New York State Exposed: Gas prices -- where is your money going?

Posted at: 12/12/2013 6:38 AM
Updated at: 12/12/2013 6:23 PM
By: Scott Kilbury

For the first time in more than nine weeks, the price of gasoline went up last month. Even though the cost to make the fuel typically goes down this time of year.

Because of state taxes, gas in New York is consistently the highest priced in the nation, but it's also inconsistently priced from one community to the next.

In our travels throughout the Rochester area this week, we saw gas going for a wide range of prices. Downtown, it was listed at $3.61 per gallon. In Webster it's was $3.65 and $3.69 in Fairport. The lowest price we found was $3.47 in Henrietta at Sam's Club.

Motorist Kevin Koss was paying $3.73 per gallon, but knows where the better deals on gas are in Henrietta.

"Normally, I'm at one of the discount warehouses, but I was too low on gas. I quickly calculated what I'm going to have to pay extra here, but I have to do it."

And, if you buy gasoline in Greece or Webster -- chances are you'll pay more than if you bought it in Henrietta.

Bill Adams, of the New York Association of Service Stations says, "So, if gas is much lower in Henrietta say instead of Webster. They'll price it lower in Henrietta and make up for it in Webster. Overall they're making a profit but losing gas in one location."

Adams owns two area stations and he represents the state Retail Gasoline Dealers Association. He knows those buying fuel from a wholesaler have an advantage.

Adams tells us, "What happens is you have multiple locations, the Sam's Clubs and BJ's of the world. They'll sell gas cheaper in Henrietta, maybe below cost, but they make up for it in other locations and they cost average the price of the gas out."

This is a prime example of zone pricing for gasoline. One specific area will have higher prices and just ten minutes down the road, the prices are much lower.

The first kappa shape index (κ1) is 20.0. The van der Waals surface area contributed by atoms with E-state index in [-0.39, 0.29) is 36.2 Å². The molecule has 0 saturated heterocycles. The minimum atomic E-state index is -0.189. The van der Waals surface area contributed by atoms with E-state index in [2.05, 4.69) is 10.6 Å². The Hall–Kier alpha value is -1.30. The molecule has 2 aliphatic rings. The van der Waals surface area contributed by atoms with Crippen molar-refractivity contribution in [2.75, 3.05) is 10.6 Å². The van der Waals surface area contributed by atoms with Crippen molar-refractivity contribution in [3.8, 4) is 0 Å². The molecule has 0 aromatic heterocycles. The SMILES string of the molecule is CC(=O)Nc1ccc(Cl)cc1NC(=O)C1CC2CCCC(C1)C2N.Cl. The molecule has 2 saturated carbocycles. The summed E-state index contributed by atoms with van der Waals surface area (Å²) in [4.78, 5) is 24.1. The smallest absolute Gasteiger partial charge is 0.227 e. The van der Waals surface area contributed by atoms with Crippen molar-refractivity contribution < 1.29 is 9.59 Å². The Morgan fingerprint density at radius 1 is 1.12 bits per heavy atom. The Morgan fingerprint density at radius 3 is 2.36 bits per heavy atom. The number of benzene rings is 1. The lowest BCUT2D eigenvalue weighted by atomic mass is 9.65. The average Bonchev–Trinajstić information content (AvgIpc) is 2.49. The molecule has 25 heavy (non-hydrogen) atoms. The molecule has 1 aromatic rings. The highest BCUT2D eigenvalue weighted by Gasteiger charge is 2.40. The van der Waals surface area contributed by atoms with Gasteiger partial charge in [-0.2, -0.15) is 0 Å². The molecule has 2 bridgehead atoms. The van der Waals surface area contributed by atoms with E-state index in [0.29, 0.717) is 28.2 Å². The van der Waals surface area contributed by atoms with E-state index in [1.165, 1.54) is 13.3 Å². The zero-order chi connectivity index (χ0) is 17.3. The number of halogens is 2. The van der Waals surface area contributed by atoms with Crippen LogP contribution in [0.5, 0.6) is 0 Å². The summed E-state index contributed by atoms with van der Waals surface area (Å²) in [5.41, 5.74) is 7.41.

BJ's in Henrietta keeps its price low to compete with the other wholesalers. But BJ's in Webster can charge $0.15 more because there isn't another wholesaler. So, their price still looks like a good deal because it's competing with the stations who get their higher priced fuel from a distributor.

In 2008, the  zone pricing law was passed by the state legislature. It was intended to even out prices at the pump by prohibiting "the arbitrary price differences within the relevant geographic market."

Koss says, "I try to get to those places for the savings i wonder why the difference."

The attorney general's office acknowledges zone pricing exists, but in this 2011 report, admitted it can't enforce the 2008 law prohibiting it. The language of the 2008 law needs to be amended.

For New York to have an effective zone pricing law, the statute must be amended by the state legislature. Key terms such as "relevant geographic market" and "zone pricing" must be clearly defined.

Assemblyman Fred Thiele says, "The intent was to do away of zone pricing, but the first  attempt unfortunately got watered down by the opposition from the major gasoline companies."

Thiele is an independent assemblyman from downstate. He introduced legislation earlier this year to amend the current zone pricing law to include retailers and distributors and just limit it to wholesalers.

We asked Thiele, "Do you think the fact it was watered down that somebody lobbied toward them to say can we change the language up here?"

"I don't think there's any question about it. You think there were influencing factors? This is one of those cases where the public interest has to ultimately triumph over the special interest."

Assembly Minority Leader Brian Kolb understands why the legislation might be met with some opposition.

Assemblyman Kolb says, "This is not about politics, I don't think so at all, whether it's in the Senate or Assembly. I think really it's the difference is this the right solution for the problem that we're encompassing. I think that sometimes legislation is not the best answer."

So, if you fill up in Henrietta say at a rate of 10 cents less a gallon, that's a saving of two dollars on a 20-gallon tank. If you gas up once a week, that's $120 per year, take away the membership fee from BJ's or Sam's and you still have enough for another tank and a half of gas.

Koss says, "It's necessary I try to keep it in perspective. People still pay a buck for water, where a gallon of gas will get me 26 miles. I'm not willing to walk for four dollars, so it's still a value."

The proposed amendment to the price zoning will be up for vote in the Spring.